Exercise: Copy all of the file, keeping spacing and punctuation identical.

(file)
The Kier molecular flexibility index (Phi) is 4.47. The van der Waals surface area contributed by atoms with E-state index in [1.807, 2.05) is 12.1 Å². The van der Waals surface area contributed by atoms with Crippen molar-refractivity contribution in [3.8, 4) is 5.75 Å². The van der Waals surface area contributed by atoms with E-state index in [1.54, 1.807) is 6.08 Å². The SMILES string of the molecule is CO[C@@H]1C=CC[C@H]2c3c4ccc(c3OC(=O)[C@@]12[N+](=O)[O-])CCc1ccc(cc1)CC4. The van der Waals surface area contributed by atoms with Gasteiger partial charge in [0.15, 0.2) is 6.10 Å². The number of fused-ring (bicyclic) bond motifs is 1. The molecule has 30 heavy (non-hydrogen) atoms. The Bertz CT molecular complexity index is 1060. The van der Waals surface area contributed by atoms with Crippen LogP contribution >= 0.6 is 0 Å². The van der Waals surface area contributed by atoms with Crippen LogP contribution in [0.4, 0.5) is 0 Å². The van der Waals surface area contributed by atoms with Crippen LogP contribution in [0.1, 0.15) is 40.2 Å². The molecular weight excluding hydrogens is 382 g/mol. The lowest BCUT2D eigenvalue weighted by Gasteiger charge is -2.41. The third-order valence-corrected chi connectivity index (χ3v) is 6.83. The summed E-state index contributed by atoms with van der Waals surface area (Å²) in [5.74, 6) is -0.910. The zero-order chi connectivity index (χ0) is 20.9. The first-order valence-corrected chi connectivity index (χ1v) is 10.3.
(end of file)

The Kier molecular flexibility index (Phi) is 4.47. The van der Waals surface area contributed by atoms with E-state index in [1.807, 2.05) is 12.1 Å². The van der Waals surface area contributed by atoms with Crippen molar-refractivity contribution in [3.8, 4) is 5.75 Å². The van der Waals surface area contributed by atoms with E-state index in [1.54, 1.807) is 6.08 Å². The SMILES string of the molecule is CO[C@@H]1C=CC[C@H]2c3c4ccc(c3OC(=O)[C@@]12[N+](=O)[O-])CCc1ccc(cc1)CC4. The van der Waals surface area contributed by atoms with Gasteiger partial charge in [0.15, 0.2) is 6.10 Å². The number of fused-ring (bicyclic) bond motifs is 1. The molecule has 30 heavy (non-hydrogen) atoms. The Bertz CT molecular complexity index is 1060. The van der Waals surface area contributed by atoms with Crippen LogP contribution >= 0.6 is 0 Å². The van der Waals surface area contributed by atoms with Crippen LogP contribution in [0.4, 0.5) is 0 Å². The van der Waals surface area contributed by atoms with Crippen LogP contribution in [0.1, 0.15) is 40.2 Å². The molecular weight excluding hydrogens is 382 g/mol. The lowest BCUT2D eigenvalue weighted by Gasteiger charge is -2.41. The third-order valence-corrected chi connectivity index (χ3v) is 6.83. The summed E-state index contributed by atoms with van der Waals surface area (Å²) in [5.74, 6) is -0.910. The zero-order chi connectivity index (χ0) is 20.9. The first-order valence-corrected chi connectivity index (χ1v) is 10.3.